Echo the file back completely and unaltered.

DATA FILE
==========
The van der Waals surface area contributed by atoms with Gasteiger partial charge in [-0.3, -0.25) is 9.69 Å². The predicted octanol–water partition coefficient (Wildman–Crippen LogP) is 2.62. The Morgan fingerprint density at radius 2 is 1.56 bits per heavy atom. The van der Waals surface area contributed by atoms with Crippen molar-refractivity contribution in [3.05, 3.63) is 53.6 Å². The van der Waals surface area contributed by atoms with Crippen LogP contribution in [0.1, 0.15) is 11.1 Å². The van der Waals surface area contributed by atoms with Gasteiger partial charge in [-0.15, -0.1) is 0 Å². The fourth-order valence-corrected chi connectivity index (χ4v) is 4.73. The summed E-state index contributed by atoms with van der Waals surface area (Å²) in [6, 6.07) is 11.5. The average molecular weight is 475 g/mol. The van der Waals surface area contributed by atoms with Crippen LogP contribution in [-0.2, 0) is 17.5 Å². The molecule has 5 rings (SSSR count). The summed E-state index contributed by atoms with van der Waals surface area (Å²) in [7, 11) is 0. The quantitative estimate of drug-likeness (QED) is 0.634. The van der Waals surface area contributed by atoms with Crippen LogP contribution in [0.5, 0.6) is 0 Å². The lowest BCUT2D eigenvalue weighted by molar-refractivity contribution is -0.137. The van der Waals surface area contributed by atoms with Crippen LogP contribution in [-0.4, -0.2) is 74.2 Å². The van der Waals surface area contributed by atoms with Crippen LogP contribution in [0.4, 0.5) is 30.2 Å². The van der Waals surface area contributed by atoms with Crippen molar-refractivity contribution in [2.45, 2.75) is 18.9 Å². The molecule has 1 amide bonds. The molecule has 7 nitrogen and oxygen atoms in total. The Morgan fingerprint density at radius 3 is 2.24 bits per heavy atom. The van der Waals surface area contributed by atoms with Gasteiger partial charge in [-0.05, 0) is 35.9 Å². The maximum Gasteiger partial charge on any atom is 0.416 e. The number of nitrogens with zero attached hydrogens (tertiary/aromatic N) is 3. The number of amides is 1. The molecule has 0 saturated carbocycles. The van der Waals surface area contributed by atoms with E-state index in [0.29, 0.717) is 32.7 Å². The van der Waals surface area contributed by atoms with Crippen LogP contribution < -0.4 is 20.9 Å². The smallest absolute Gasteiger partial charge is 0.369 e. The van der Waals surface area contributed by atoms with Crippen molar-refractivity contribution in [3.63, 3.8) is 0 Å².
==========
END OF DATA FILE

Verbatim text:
The van der Waals surface area contributed by atoms with Gasteiger partial charge in [-0.3, -0.25) is 9.69 Å². The predicted octanol–water partition coefficient (Wildman–Crippen LogP) is 2.62. The Morgan fingerprint density at radius 2 is 1.56 bits per heavy atom. The van der Waals surface area contributed by atoms with Crippen molar-refractivity contribution in [3.05, 3.63) is 53.6 Å². The van der Waals surface area contributed by atoms with Crippen LogP contribution in [0.1, 0.15) is 11.1 Å². The van der Waals surface area contributed by atoms with Gasteiger partial charge in [-0.15, -0.1) is 0 Å². The fourth-order valence-corrected chi connectivity index (χ4v) is 4.73. The summed E-state index contributed by atoms with van der Waals surface area (Å²) in [6, 6.07) is 11.5. The average molecular weight is 475 g/mol. The van der Waals surface area contributed by atoms with Crippen LogP contribution in [-0.2, 0) is 17.5 Å². The molecule has 5 rings (SSSR count). The summed E-state index contributed by atoms with van der Waals surface area (Å²) in [7, 11) is 0. The quantitative estimate of drug-likeness (QED) is 0.634. The van der Waals surface area contributed by atoms with Crippen LogP contribution in [0.5, 0.6) is 0 Å². The lowest BCUT2D eigenvalue weighted by molar-refractivity contribution is -0.137. The van der Waals surface area contributed by atoms with Crippen LogP contribution in [-0.4, -0.2) is 74.2 Å². The van der Waals surface area contributed by atoms with Crippen LogP contribution in [0.4, 0.5) is 30.2 Å². The van der Waals surface area contributed by atoms with Crippen molar-refractivity contribution in [2.45, 2.75) is 18.9 Å². The molecule has 1 amide bonds. The molecule has 7 nitrogen and oxygen atoms in total. The Morgan fingerprint density at radius 3 is 2.24 bits per heavy atom. The van der Waals surface area contributed by atoms with Gasteiger partial charge in [-0.05, 0) is 35.9 Å². The maximum Gasteiger partial charge on any atom is 0.416 e. The number of nitrogens with zero attached hydrogens (tertiary/aromatic N) is 3. The number of amides is 1. The molecule has 0 saturated carbocycles. The van der Waals surface area contributed by atoms with E-state index in [0.29, 0.717) is 32.7 Å². The van der Waals surface area contributed by atoms with Crippen LogP contribution < -0.4 is 20.9 Å². The smallest absolute Gasteiger partial charge is 0.369 e. The van der Waals surface area contributed by atoms with Crippen molar-refractivity contribution in [3.63, 3.8) is 0 Å².